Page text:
Liner Notes

The Year That Was: 1966

by Benjamin Ray

This was the year that rock and pop music rose to greater heights, accomplishing more than anyone had thought possible and pretty much establishing rock criticism as an actual thing (for which we at the Vault are grateful). It was the year that artists really began seeing albums as statements, not collections of singles and filler tunes, a notion that would dramatically change the face of rock music within the next three years.

It was the year the Beatles forever changed with Revolver, which altered everybody's notion of what pop music could do. The album was free of the short love songs and covers of previous Beatle albums and instead veered from chamber pop to string ballads to psychedelic freakouts to snarling rockers. It has topped several Best Album Ever lists; here at the Vault, all four reviewers gave it an A. The Fab Four also released the great "Paperback Writer/Rain" and "Day Tripper/We Can Work it Out" singles.


The Beach Boys forever shed their image as surf-rock party boys (after releasing "Barbara Ann" in January) with the sublime Pet Sounds, which was not a hot seller but is now considered a classic, and with the absolutely brilliant "Good Vibrations" single in November. Bob Dylan continued his streak with the brilliant, ambitious double album Blonde On Blonde, which would be his last major statement and great album for several years. The Rolling Stones also continued moving away from the blues with Aftermath, which included the dark "Paint It Black."

The British Invasion continued, but instead of Beatles clones, bands were coming into their own. Chief among them was the debut of Cream, which established Eric Clapton as a star outside of Britain, the concept of the "power trio" and the concept of "overkill," which many rock bands would soon adopt as a way of life. The Animals offered the strong "See See Rider," the Hollies had "Bus Stop," the Spencer Davis Group (with a young Steve Winwood) had "Gimme Some Lovin'" and the Moody Blues debuted with "Go Now." The Moodies, at this point, were a pretty good R&B band, but shortly after this Denny Laine would leave and the band would reform as a psychedelic rock band. The Who also offered "Substitute" and the Monkees had "Stepping Stone" and "Last Train To Clarksville."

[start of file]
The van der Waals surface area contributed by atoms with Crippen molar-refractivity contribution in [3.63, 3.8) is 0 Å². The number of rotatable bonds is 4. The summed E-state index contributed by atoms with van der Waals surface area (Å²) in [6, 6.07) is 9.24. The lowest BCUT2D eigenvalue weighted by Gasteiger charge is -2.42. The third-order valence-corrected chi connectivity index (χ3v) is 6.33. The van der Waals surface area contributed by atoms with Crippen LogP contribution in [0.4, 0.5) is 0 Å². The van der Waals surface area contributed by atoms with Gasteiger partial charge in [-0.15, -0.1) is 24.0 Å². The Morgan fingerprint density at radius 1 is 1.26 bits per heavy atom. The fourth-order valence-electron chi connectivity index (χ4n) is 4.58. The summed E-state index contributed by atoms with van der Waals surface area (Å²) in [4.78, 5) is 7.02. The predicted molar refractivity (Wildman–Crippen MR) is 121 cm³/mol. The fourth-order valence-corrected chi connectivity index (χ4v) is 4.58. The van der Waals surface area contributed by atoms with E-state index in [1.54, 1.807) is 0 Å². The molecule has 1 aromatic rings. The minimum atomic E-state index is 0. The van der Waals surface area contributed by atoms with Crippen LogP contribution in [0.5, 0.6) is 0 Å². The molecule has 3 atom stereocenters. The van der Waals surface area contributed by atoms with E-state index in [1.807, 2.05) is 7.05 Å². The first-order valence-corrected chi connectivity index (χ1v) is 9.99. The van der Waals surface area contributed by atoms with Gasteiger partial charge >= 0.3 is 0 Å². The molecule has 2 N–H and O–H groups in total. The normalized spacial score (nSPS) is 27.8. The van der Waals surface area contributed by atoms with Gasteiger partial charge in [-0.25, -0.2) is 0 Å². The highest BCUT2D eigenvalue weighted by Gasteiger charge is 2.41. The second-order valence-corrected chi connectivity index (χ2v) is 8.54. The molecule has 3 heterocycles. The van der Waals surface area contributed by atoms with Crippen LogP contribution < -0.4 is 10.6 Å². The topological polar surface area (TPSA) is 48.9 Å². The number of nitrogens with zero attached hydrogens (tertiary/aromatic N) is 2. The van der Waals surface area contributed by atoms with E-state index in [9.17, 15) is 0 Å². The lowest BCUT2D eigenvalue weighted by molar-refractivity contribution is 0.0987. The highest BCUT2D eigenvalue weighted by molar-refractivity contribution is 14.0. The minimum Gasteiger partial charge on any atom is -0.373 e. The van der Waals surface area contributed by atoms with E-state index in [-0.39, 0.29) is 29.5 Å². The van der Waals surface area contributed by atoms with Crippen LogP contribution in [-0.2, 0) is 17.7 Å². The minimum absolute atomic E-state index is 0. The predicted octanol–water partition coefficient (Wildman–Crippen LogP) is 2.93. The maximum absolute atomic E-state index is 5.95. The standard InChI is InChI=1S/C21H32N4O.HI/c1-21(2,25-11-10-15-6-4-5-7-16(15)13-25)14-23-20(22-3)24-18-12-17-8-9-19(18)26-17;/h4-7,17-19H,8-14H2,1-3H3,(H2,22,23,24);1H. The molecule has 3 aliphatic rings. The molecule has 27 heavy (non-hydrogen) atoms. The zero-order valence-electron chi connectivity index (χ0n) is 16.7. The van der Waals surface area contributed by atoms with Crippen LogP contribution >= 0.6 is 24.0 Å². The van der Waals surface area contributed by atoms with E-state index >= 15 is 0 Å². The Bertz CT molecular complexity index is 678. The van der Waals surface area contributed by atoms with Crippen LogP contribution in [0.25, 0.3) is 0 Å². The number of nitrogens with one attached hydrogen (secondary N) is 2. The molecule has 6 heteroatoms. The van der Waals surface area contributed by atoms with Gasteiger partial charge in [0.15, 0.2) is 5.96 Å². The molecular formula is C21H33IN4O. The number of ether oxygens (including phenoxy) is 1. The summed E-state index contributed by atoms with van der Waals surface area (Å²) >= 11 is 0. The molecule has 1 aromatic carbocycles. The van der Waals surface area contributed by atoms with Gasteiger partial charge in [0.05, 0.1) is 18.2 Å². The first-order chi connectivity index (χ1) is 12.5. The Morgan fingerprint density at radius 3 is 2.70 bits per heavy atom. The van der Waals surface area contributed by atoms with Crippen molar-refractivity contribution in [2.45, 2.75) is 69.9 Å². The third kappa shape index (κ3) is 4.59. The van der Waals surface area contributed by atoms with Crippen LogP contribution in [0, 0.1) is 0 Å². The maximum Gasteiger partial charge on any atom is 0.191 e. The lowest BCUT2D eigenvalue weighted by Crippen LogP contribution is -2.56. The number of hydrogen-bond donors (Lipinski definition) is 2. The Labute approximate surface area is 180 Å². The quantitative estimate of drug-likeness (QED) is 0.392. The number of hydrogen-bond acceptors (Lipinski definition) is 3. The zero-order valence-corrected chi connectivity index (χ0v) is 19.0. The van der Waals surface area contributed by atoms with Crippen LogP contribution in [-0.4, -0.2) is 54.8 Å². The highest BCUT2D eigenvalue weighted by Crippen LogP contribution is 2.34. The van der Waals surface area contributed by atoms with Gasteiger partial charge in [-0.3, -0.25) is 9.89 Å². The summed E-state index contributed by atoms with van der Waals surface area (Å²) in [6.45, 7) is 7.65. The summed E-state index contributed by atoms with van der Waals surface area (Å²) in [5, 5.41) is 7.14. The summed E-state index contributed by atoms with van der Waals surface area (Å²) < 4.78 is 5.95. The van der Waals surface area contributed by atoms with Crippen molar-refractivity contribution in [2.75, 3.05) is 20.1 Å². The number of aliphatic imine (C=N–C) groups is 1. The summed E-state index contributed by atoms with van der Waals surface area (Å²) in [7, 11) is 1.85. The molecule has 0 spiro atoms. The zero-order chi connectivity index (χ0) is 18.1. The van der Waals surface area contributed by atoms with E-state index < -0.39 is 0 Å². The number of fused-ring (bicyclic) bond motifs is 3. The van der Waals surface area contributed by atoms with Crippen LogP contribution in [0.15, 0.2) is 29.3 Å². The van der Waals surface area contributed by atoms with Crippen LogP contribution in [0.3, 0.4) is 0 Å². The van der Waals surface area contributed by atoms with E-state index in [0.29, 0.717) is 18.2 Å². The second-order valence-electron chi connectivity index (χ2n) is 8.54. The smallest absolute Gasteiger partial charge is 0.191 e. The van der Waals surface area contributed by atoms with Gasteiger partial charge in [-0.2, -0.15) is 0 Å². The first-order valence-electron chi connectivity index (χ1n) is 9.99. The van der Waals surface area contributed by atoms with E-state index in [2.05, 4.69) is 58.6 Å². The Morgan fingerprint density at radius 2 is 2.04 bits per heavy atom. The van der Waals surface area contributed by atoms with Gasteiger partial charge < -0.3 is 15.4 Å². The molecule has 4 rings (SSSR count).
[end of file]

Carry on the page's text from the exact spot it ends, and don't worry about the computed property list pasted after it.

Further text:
Buffalo Springfield debuted this year with "For What It's Worth," Donovan had "Sunshine Superman," Love had the low-key Da Capo and the Mamas & the Papas debuted with "California Dreamin'" and "Monday Monday." The Byrds offered Fifth Dimension and "Eight Miles High," which, along with Revolver, were early entries into the use of drugs and mysticism as a basis for songwriting (1966 also was the year LSD gained in popularity, which I'm sure was just a coincidence). Simon & Garfunkel also put out the solid The Sounds Of Silence and Al Kooper's Blues Project offered "Wake Me, Shake Me," a great (and long) garage rock tune that didn't get the exposure it deserved.


Other great singles included "Wild Thing," "Mustang Sally," "Secret Agent Man," "Black Is Black," "96 Tears," "River Deep, Mountain High," "When a Man Loves A Woman," "Try A Little Tenderness," "Summer In The City," "Solitary Man," "These Boots Are Made For Walkin'" and "Dirty Water." Frank Sinatra also had a hit with "Strangers In The Night." It should be noted that a few of those songs, plus the Beach Boys tunes mentioned above, featured work from the L.A.-based Wrecking Crew, a group of seasoned professional studio musicians (there was a great book about them released in 2012). This approach was not only cheaper for record labels but allowed artists and producers – most notably Phil Spector – to spend more time achieving the sonic results they wanted.

Motown offerings from the year included three great Supremes songs ("My World is Empty Without You," "You Can't Hurry Love" and "You Keep Me Hanging On"), the Four Tops' "Reach Out I'll Be There," the Temptations' "Ain't Too Proud To Beg" and Stevie Wonder's "Uptight (Everything's Alright)."

And that, friends, is the Year That Was in music.

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